of 1 % skeletal muscle or brain extracts prepared in phosphate buffered saline (PBS).

Inoculated Tg(CerPrP) mice were diagnosed with prion disease following the progressive

development of at least three neurologic symptoms including truncal ataxia, ‘plastic’ tail,

loss of extensor reflex, difficultly righting, and slowed movement. The time from

inoculation to the onset of clinical signs is referred to as the incubation time.

For PrP analysis in brain extracts of Tg(CerPrP)1536 mice, 10 % homogenates prepared

in PBS were either untreated (-) or treated (+) with 40 µg/ml proteinase K (PK) for one

hour at 37oC in the presence of 2% sarkosyl. Proteins were separated by sodium dodecyl

sulfate polyacrylamide gel electrophoresis, analyzed by immunoblotting using anti PrP

monoclonal antibody 6H4 (Prionics AG, Switzerland), incubated with appropriate

secondary antibody, developed using ECL-plus detection (Amersham), and analyzed

using a FLA-5000 scanner (Fuji).


Fig. S1

PrP in brain extracts from representative Tg(CerPrP)1536 mice receiving muscle or CNS

tissue inocula from CWD-affected or CWD-negative deer. Extracts were either treated

(+) or untreated (-) with proteinase K (PK) as indicated. The positions of protein

molecular weight markers at 21.3, 28.7, 33.5 kDa (from bottom to top) are shown to the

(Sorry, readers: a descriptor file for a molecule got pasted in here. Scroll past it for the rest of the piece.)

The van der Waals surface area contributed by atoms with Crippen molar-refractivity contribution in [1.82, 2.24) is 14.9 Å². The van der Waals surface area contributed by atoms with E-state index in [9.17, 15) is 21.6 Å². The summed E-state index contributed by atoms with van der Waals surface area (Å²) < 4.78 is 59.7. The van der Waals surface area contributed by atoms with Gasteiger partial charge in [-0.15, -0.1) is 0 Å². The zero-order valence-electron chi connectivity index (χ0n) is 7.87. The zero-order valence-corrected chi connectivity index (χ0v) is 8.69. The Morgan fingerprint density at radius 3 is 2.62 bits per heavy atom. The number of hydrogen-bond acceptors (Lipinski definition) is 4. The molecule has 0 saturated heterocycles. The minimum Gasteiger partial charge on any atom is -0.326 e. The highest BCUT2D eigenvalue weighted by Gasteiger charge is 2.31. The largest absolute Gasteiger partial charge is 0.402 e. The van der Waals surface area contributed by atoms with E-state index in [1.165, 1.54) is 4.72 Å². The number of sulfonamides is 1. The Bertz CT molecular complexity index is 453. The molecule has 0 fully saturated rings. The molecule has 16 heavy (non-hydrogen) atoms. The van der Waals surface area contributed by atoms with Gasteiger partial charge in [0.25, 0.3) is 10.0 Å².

left of the immunoblot.




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Feb 10, 2005
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Montana is cwd free, so far, so article is wrong on that account.


Well-known member
Feb 10, 2005
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rancher said:
Montana is cwd free, so far, so article is wrong on that account.
Do more testing and you will find some.


Well-known member
Sep 3, 2005
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now, the next questions is how many animals did they expose???




Q: Where has CWD been found in Montana?

A: CWD has not been found in Montana's wild deer and elk populations. However, in June 1998 and again in June 1999, elk shipped to Oklahoma from an alternative livestock facility near Philipsburg were confirmed to have CWD. In November and December 1999, 83 elk at the Philipsburg facility were destroyed. Nine of the destroyed elk later tested positive for CWD.


Q: What kind of testing and surveillance is in place in Montana on native deer and elk, and on alternative livestock farms and what are the results?

A: FWP has conducted statewide sampling of wild deer and elk for CWD since 1998, with approximately 7,000 animals taken by hunters showing no CWD infections. Since 2002, FWP has concentrated sampling efforts in northeastern and southeastern Montana along borders with states and provinces where CWD is known to occur. FWP also tests elk and deer that display clinical symptoms that suggest CWD and none of these animals has tested positive. Old age, other diseases and chronic malnutrition can result in symptoms similar to CWD.

Any animal that dies on a licensed alternative livestock facility in Montana must be tested for CWD by law. Nearly 3,500 animals to date have tested negative for CWD. The only positive animals found were the nine that tested positive at the Philipsburg alternative livestock facility.




flounder said:

now, the next questions is how many animals did they expose???




Q: Where has CWD been found in Montana?